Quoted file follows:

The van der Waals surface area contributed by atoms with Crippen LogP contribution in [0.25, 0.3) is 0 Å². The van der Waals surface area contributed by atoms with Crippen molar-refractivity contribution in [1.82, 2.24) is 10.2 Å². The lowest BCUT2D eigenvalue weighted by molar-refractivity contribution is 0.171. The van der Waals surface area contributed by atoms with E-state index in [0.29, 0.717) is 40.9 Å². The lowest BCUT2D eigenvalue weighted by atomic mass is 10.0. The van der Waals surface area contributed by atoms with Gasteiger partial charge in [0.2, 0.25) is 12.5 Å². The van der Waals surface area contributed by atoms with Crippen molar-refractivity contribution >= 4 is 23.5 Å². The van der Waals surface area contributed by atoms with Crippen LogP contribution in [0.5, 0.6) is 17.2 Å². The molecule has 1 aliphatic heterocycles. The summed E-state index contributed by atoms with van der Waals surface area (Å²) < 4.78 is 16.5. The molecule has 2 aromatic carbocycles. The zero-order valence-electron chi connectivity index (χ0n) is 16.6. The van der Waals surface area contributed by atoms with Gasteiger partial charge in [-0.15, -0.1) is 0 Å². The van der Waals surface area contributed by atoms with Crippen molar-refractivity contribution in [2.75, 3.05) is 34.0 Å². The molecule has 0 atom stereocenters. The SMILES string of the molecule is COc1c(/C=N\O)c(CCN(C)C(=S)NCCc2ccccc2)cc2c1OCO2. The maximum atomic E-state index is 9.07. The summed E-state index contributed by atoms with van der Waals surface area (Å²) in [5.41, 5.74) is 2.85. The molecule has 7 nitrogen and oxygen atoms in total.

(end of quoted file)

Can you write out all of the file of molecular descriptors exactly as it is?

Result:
The van der Waals surface area contributed by atoms with Crippen LogP contribution in [0.25, 0.3) is 0 Å². The van der Waals surface area contributed by atoms with Crippen molar-refractivity contribution in [1.82, 2.24) is 10.2 Å². The lowest BCUT2D eigenvalue weighted by molar-refractivity contribution is 0.171. The van der Waals surface area contributed by atoms with E-state index in [0.29, 0.717) is 40.9 Å². The lowest BCUT2D eigenvalue weighted by atomic mass is 10.0. The van der Waals surface area contributed by atoms with Gasteiger partial charge in [0.2, 0.25) is 12.5 Å². The van der Waals surface area contributed by atoms with Crippen molar-refractivity contribution >= 4 is 23.5 Å². The van der Waals surface area contributed by atoms with Crippen LogP contribution in [0.5, 0.6) is 17.2 Å². The molecule has 1 aliphatic heterocycles. The summed E-state index contributed by atoms with van der Waals surface area (Å²) < 4.78 is 16.5. The molecule has 2 aromatic carbocycles. The zero-order valence-electron chi connectivity index (χ0n) is 16.6. The van der Waals surface area contributed by atoms with Gasteiger partial charge in [-0.15, -0.1) is 0 Å². The van der Waals surface area contributed by atoms with Crippen molar-refractivity contribution in [2.75, 3.05) is 34.0 Å². The molecule has 0 atom stereocenters. The SMILES string of the molecule is COc1c(/C=N\O)c(CCN(C)C(=S)NCCc2ccccc2)cc2c1OCO2. The maximum atomic E-state index is 9.07. The summed E-state index contributed by atoms with van der Waals surface area (Å²) in [5.41, 5.74) is 2.85. The molecule has 7 nitrogen and oxygen atoms in total.